Passenger transport will be “rather difficult” ahead of Spring Festival next year, the Development and Reform Commission (国家发展改革委员会) states in a public notice of Thursday, according to China National Radio (CNR). Work to prepare for the traditionally large numbers of students, migrant workers and others who travelled to see relatives was particularly difficult because the days of New Year’s Day and the Spring Festival were particularly close to each other in 2012. The commission demands strict transport safety management, crackdowns on resales of tickets [at black-market prices, obviously], on moves to refuse transport to passengers or cheating on them, and other offenses against laws and regulations. Work to prepare for bad weather conditions should also be gradually improved, as freezing rain, snowfall, low temperatures and other calamities were to be expected.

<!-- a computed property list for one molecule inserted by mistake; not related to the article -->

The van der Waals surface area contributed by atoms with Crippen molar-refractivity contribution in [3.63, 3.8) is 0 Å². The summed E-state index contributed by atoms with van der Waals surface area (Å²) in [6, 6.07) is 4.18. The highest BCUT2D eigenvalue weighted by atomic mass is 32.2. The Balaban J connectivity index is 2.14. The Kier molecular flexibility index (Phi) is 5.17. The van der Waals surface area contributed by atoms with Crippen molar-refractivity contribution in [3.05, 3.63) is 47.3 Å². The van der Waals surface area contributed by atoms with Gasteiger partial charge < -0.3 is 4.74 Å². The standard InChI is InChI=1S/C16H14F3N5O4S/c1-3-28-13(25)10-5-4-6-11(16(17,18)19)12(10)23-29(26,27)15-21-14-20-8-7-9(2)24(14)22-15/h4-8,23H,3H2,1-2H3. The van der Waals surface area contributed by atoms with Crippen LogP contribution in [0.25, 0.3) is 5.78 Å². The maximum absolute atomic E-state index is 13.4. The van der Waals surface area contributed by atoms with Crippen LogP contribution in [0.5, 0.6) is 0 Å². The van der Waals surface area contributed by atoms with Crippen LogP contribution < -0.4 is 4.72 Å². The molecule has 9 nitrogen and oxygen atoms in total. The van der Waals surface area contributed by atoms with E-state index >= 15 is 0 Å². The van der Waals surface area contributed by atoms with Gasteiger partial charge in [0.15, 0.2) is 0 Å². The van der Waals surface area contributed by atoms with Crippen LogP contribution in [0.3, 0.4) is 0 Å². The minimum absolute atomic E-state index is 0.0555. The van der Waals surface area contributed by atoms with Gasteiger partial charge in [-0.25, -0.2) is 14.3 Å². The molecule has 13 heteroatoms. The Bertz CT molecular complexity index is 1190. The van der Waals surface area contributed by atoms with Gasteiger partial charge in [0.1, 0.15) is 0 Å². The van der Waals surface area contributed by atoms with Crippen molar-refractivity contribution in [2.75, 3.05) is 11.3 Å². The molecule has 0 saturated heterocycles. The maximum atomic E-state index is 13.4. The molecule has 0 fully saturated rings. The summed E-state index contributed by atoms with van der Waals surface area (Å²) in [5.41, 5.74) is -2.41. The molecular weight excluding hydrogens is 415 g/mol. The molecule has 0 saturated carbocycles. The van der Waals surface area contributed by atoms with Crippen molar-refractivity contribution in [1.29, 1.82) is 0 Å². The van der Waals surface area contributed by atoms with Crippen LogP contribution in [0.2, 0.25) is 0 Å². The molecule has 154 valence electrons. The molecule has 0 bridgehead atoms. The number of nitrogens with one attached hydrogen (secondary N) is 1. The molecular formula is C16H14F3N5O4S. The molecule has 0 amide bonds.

From January 8 to February 16, 2012, the commission estimates that a total of 3.16 billion passenger trips*) would be made – an increase of 9.1 per cent. 235 million trips would be made by rail, 2.8 billion by bus or car (or any other motor vehicles), 43.5 million trips by ship or boat, and 34.9 million trips by plane – increases by 6.1 per cent, 9.5 per cent, 3 per cent, and 7 per cent respectively.
Official estimates or projections apparently lagged behind the actual numbers in January 2011, when the Ministry of Transport estimated that 2.85 billion passenger trips would be made back then. If 2.85 billion trips during the same season early this year would have been 2.85 billion, the increase in trips as projected for January 2012 would be more than 10.5 per cent.
Blizzards in China stranded hundreds of thousands of travellers in January 2008.
*) These are huge numbers – but obviously, this refers to the number of trips made, not the number of travellers. They include travels at the beginning, and returns near the end of the season – and many travellers will use a combination of rail, road, boat, and plane trips, which adds to the numbers. And many of these trips will be rather short – the statistics may include small bus trips from one end of a town to the other.